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Before the Deluge: Portrait of Berlin in the 1920s, aby Otto Friedrich
Synopses & Reviews
The Birds of Berlin
Therefore let us found a city here
And call it Mahagonny,
Which means city of nets. . . .
It should be like a net
Stretched out for edible birds.
Everywhere there is toil and trouble
But here we'll have fun ....
Gin and whiskey,
Girls and boys . . .
And the big typhoons don't come as far as here.
Would you like me to show you? the old man asks. Professor Edwin Redslob is more than old; he is ancient, a survivor of almost a century of violence. He was already in his mid-thirties when Germany's broken armies came straggling home from the First World War, and now he is eighty-six, tall and smiling and white-haired. He can hardly see through the thick lenses that fortify his eyes, but he totters across his dusk-darkened studio, past the window that opens onto the white-blossoming apple trees in the garden, and then he bends over a wooden cabinet that contains his treasures.
As an art expert, he joined the Interior Ministry more than fifty years ago to help the nascent Weimar government create a new image for the new Germany, and he began by commissioning a young Expressionist painter named Karl Schmidt-Rotluff to redesign the most fundamental image, the German eagle. Now he bends over a shallow drawer, grunts and fumbles through a sheaf of pictures, and finally pulls forth the one he wants: the Weimar eagle. He holds it high, gazing at it with affection. The eagle boasts all the pride and dignity of its imperial ancestors, black wings spread wide, beak hungrily open, but it has other qualities as well. It seems less grim than the traditional eagle; indeed, it seems almost cheerful, afriendly eagle. A marvelous thing, says Dr. Redslob. But the number of insults that this picture provoked--you wouldn't believe it.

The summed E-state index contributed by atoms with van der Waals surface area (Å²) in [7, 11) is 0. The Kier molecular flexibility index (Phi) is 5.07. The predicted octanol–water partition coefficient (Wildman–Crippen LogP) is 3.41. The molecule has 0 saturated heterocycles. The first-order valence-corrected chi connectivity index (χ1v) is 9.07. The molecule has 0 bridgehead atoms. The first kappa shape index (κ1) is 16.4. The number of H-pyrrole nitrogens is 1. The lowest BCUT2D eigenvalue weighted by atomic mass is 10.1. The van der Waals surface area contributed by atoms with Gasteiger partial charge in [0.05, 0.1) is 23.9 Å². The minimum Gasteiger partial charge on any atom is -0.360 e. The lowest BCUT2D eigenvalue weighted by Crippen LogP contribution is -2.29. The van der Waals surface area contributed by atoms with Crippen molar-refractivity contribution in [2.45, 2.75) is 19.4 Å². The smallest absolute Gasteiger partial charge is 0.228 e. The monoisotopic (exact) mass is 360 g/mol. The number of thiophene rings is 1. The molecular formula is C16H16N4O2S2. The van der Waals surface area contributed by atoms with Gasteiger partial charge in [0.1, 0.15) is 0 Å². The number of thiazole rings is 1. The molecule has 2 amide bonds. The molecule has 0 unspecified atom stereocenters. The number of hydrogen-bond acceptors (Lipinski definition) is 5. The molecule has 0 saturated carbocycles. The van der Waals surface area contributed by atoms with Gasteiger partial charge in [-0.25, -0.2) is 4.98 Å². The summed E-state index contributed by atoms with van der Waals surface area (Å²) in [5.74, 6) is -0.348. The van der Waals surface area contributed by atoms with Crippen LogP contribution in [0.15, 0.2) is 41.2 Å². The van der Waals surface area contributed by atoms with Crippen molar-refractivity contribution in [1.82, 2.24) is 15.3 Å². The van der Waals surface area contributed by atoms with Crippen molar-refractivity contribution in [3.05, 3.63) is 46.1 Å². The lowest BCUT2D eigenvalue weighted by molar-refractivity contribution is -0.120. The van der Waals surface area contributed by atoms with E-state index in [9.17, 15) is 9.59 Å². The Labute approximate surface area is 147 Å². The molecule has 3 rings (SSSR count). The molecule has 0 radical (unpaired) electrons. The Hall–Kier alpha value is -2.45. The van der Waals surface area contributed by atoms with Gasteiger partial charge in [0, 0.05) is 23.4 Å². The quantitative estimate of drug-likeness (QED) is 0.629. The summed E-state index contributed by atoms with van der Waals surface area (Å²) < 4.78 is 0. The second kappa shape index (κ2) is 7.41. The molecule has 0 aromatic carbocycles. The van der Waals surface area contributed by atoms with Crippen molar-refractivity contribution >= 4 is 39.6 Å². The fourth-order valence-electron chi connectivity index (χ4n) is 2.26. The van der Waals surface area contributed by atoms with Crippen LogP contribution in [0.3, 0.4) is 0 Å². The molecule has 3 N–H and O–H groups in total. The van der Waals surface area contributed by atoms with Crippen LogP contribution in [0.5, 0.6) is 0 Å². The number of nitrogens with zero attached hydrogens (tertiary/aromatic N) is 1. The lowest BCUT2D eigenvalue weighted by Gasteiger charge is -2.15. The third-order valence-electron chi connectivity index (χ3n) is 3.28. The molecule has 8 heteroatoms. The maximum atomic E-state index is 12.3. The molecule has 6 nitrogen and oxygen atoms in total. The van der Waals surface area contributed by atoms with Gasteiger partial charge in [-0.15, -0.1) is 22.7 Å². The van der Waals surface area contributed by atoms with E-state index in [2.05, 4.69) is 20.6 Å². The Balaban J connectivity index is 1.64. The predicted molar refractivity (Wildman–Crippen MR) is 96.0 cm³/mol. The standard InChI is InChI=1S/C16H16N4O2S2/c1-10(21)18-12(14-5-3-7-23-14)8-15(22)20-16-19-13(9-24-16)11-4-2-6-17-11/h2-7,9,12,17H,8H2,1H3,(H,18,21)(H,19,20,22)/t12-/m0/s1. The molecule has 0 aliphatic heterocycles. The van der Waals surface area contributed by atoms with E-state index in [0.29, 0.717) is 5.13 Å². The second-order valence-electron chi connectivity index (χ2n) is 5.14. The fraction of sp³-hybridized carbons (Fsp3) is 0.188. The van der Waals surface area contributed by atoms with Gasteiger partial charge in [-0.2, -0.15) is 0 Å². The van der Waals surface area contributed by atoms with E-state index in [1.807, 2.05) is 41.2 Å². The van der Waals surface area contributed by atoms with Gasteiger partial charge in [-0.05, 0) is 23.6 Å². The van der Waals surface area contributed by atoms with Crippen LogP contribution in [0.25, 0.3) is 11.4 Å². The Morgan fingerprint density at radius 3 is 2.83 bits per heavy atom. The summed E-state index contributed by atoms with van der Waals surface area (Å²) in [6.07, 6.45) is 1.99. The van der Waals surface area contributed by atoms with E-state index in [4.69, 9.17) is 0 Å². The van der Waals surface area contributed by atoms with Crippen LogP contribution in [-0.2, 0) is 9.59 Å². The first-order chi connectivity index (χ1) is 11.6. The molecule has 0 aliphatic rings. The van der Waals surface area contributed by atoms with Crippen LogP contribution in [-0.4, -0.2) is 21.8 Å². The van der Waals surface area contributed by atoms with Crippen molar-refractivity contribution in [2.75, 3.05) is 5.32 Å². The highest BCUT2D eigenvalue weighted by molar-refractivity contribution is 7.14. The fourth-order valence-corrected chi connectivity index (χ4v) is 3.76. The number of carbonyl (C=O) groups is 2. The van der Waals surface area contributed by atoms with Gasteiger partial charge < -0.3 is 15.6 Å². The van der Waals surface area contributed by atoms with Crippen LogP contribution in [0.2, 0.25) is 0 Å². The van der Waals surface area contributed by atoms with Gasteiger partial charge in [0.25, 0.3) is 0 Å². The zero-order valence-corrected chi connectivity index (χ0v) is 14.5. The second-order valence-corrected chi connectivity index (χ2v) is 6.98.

It is a mistake, perhaps, to attach too much importance to symbols. In the Berlin Zoo, there is a real eagle--two of them, in fact--and we can stand outside the cage and regard the imprisoned beast that we consider the German symbol, and our own. At the base of an artificial tree, there lies a pool of rather dirty water, and one of the eagles slowly lowers its claw-feet into the pool and begins picking at the bloody carcass of a rabbit that has been left there to satisfy its appetite for carrion.
In the tranquillity of the Zoo, there are cages for every variety of giant bird-huge hawks wheeling restlessly within the limits of their confinement, flamingos folding and unfolding themselves, and even some mournful marabous, which stand in stoic silence and stare back at their visitors. Wandering loose in the Zoo, ignoring the elephants and the rhinoceroses, there are dozens of mallards, always two by two, the green-headed male trailed by his speckled brown and white mate. Nor do they remain in the Zoo. They float among the swans in the canals outside the Charlottenburg Palace. They roam among the chestnut trees in the Tiergarten. They nibble at weeds in the Havel River. You don't have ducks like that in American cities? a Berliner asks in surprise. Here they are everywhere.
Berlin, more than almost any other great city, is a city of birds. One hears not only sparrows chirping in the midst of the traffic on the Kurfurstendamm but wood thrushes singing in the Glienicker Park. One sees species one never expects to find in cities-magpies andnightingales and a black-feathered, yellow-beaked diving grebe known as a water chicken. Even at the Hilton Hotel, the traveling businessman wakes to the sound of peacocks screeching in the night.